MARC has affirmed its financial institution (FI) ratings of AAA/MARC-1 on Malayan Banking Berhad (Maybank) and concurrently affirmed the AAA rating on the bank’s RM10.0 billion Senior Medium-Term Note (MTN) programme. The outlook on the ratings is stable.
The ratings affirmation incorporates Maybank’s very strong market position in loans and deposits, underpinned by its well-established banking franchise as the largest domestic bank. The bank maintains a healthy funding profile and a strong capital position which provides a buffer against weakening asset quality metrics. The ratings assessment considers the consolidated group profile given the strong interlinkages between the bank and its subsidiaries.
At the bank level, Maybank’s loan book of RM299.8 billion is split between domestic (46.9%) and foreign (53.1%) as at end-March 2017 (1Q2017). Singapore remains a key overseas market for the bank, accounting for 41.3% of the total loan book as at end-March 2017. The bank’s overall loan growth improved during this period to 9.2% y-o-y (2016: 3.2%); excluding foreign exchange effects, loan growth was 2.9% y-o-y (2016: 1.0%). The higher loan growth was supported by improving economic conditions in Malaysia and Singapore, although loan growth is expected to remain moderate over the intermediate term.
As at end-1Q2017, the bank’s gross impaired loan ratio rose to 2.58% from 2.39% as at end-December 2016, partly due to the bank’s pre-emptive restructuring and rescheduling of loans that have shown early signs of weaknesses. These include loans related to the oil and gas sector which accounted for about 4% of total loans. MARC is of the view that new impaired loans could rise, given the slow recovery in the oil and gas sector. The bank’s loan loss reserve ratio was relatively unchanged at 73.1% as at end-March 2017 (2016: 74.3%). Maybank maintains a strong capital position, which mitigates asset quality risk.
The bank’s common equity Tier 1 (CET1) and total capital ratios stood at 14.0% and 19.1% respectively as at end-March 2017 (2016: 15.9%; 19.4%). The capital ratios remain higher than the domestic industry average of 13.1% and 17.0% respectively. Nonetheless, the implementation of the Malaysian Financial Reporting Standard (MFRS) 9 on January 1, 2018 could result in lower capital ratios, although the bank is well-positioned to absorb the impact from the change in the accounting rule. Maybank’s capital base is likely to continue to benefit from a well-received dividend reinvestment plan, registering a reinvestment rate of above 80% since the initiation of the plan in 2010. Additionally, the bank is expected to maintain its prudent approach in managing risk-weighted assets (RWA) as reflected by slower RWA growth relative to asset growth in the past four years.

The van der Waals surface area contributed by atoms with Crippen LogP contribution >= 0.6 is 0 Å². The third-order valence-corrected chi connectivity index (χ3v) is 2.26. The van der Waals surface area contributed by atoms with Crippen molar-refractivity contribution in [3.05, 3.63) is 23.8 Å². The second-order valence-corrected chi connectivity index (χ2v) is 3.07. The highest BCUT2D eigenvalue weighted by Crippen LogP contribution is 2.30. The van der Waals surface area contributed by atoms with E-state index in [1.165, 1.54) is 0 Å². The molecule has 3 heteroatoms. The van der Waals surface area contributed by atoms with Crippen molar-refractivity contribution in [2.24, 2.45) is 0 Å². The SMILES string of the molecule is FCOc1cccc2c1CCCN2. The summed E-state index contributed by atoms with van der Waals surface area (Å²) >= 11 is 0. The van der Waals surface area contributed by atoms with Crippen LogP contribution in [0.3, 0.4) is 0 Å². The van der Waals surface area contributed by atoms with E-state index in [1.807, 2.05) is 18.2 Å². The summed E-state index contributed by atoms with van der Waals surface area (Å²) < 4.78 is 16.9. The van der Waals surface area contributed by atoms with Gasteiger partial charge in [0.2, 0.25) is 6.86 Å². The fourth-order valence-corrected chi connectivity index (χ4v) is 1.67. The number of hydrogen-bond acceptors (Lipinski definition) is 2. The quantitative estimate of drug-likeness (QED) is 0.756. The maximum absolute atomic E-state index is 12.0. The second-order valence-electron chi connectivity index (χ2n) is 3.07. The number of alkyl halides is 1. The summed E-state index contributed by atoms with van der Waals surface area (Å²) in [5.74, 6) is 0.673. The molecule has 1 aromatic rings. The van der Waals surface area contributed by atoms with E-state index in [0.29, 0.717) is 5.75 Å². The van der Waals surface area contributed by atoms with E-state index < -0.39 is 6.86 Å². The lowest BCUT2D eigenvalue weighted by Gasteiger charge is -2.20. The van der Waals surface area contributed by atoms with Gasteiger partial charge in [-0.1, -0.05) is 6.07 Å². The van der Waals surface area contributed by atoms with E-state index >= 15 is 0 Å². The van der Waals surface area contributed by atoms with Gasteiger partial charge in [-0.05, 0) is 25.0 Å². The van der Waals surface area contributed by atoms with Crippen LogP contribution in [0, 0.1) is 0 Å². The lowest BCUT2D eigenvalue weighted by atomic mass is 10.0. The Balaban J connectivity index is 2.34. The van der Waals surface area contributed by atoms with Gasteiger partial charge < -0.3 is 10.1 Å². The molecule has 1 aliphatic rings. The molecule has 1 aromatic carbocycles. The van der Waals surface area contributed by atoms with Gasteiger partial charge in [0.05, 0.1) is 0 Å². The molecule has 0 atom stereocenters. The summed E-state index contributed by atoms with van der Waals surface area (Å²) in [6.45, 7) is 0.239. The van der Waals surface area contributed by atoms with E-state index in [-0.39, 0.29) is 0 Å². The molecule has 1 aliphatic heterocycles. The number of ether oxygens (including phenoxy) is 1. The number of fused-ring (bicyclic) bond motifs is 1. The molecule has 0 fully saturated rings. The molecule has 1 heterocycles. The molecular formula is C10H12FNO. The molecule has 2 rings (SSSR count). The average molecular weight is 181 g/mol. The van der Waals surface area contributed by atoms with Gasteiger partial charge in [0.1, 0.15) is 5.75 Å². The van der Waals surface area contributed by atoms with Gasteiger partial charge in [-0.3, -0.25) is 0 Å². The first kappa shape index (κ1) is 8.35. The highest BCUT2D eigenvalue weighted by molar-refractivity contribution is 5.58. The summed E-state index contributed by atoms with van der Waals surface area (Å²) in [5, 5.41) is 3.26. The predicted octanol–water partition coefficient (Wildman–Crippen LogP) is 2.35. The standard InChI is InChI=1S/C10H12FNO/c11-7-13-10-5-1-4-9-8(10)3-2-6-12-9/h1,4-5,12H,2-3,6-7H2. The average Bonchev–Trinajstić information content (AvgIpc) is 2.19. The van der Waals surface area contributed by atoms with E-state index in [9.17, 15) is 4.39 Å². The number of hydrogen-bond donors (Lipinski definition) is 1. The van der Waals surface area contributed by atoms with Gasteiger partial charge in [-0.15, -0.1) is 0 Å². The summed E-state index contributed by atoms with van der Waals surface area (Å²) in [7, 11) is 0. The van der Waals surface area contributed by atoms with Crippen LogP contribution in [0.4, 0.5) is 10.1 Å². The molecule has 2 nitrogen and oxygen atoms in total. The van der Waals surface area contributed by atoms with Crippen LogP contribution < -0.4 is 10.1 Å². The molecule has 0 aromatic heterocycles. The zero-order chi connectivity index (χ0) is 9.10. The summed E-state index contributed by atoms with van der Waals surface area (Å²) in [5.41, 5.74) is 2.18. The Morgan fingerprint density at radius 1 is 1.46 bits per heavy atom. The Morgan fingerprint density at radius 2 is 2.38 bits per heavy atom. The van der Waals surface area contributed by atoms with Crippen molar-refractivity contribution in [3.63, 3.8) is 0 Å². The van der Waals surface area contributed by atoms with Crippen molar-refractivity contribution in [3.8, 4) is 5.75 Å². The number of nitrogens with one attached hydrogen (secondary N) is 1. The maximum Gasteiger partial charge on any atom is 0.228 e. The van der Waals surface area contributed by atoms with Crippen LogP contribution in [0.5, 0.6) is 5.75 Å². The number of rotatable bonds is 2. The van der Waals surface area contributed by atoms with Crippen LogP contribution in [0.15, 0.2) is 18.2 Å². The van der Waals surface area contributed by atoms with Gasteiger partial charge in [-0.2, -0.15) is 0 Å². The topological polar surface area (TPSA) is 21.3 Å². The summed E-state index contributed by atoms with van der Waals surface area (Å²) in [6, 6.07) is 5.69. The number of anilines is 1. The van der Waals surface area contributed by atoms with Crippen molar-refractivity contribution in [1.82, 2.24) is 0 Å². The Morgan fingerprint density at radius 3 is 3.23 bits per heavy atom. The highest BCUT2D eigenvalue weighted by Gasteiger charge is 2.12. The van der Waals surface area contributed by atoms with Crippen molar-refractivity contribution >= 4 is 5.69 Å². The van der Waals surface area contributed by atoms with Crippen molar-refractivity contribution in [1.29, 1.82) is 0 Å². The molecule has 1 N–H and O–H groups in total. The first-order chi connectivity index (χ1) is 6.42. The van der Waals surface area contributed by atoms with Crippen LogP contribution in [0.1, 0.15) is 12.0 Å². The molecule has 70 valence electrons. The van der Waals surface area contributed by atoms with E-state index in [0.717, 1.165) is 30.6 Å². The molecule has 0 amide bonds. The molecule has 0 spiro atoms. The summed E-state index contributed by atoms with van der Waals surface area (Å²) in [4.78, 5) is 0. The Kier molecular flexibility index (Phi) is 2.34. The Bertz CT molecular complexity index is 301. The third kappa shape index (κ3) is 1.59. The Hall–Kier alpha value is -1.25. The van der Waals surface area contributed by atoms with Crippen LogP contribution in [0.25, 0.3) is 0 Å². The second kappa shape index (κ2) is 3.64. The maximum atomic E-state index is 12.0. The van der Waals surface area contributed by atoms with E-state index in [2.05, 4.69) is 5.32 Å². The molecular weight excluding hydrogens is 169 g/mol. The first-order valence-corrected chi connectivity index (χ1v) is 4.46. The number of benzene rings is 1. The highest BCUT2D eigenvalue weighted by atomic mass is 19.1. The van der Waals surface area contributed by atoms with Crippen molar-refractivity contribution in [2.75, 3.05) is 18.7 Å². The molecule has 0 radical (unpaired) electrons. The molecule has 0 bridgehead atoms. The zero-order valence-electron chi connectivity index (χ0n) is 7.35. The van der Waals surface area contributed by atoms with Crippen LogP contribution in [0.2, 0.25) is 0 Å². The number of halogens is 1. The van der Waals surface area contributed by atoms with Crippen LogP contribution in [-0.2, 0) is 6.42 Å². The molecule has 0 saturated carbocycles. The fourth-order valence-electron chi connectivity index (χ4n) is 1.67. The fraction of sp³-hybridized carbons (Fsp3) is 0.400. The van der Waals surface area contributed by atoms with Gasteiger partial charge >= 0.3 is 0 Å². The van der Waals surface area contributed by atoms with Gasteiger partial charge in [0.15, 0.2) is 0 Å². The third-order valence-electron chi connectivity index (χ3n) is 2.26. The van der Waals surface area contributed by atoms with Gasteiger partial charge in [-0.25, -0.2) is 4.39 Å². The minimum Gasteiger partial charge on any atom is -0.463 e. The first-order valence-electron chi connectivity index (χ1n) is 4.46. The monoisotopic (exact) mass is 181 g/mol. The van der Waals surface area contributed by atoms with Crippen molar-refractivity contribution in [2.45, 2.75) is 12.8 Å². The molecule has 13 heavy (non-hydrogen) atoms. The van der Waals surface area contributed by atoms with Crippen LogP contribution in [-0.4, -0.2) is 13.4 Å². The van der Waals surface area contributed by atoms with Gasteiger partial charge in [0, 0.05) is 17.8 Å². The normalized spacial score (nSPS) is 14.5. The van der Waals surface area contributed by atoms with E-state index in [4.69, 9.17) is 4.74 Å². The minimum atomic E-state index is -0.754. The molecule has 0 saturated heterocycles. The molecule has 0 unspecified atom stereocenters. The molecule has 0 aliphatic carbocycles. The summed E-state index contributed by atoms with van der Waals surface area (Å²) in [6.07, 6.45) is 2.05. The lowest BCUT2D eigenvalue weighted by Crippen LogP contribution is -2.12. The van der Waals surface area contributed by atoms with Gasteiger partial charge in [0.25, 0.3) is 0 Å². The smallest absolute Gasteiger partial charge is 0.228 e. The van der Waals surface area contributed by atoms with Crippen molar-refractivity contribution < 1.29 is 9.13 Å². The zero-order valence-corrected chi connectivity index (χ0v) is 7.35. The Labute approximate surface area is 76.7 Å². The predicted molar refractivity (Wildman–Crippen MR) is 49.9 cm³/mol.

In 2016, Maybank’s pre-tax profit grew by 5.2% y-o-y to RM7.3 billion, boosted by a one-off gain on asset disposals and improved cost efficiency. These factors had offset the impact from higher impairment charges, moderate loan growth and lower net interest margin (NIM). Due partly to a decline in the overnight policy rate in July 2016, the bank’s NIM fell to 1.82% in 2016 from 1.95% from the previous year, but recovered to 1.91% during 1Q2017. MARC notes that the bank has strengthened its cheaper funding base, as reflected by an increase in its CASA-to-total deposit ratio to 39.9% as at end-March 2017 (2015: 34.9%). The bank’s funding and liquidity profile has remained healthy, although its loan-to-customer deposit ratio has increased slightly to 91.5% in 1Q2017 (2016: 89.3%).
At the group level, Maybank’s consolidated net profit rose by 20.3% y-o-y to RM1,745.1 million in 1Q2017, underpinned by stronger earnings from its insurance subsidiaries as well as its Islamic and Indonesian banking subsidiaries. While Maybank Indonesia registered a higher net interest income, its non-performing loan ratio rose to 3.8% as at end-June 2017 (2016: 3.6%), with the increase mainly coming from the small and medium-sized enterprises and business banking segment. MARC also notes that Maybank Indonesia’s loan loss reserve ratio remained low at 48.8% (2016: 50.4%); however, its strong capital position, as reflected by its CET1 capital ratio of 13.5% as at end-June 2017 provides some buffer against potential asset quality deterioration.
The stable ratings outlook reflects MARC’s expectations that Maybank will sustain its credit profile by prudently managing its loan portfolio and maintaining its capital position against moderate economic growth.
Contacts: Joan Leong, +603-2717 2934/ firstname.lastname@example.org Sharidan Salleh, +603-2717 2954/ email@example.com.
August 4, 2017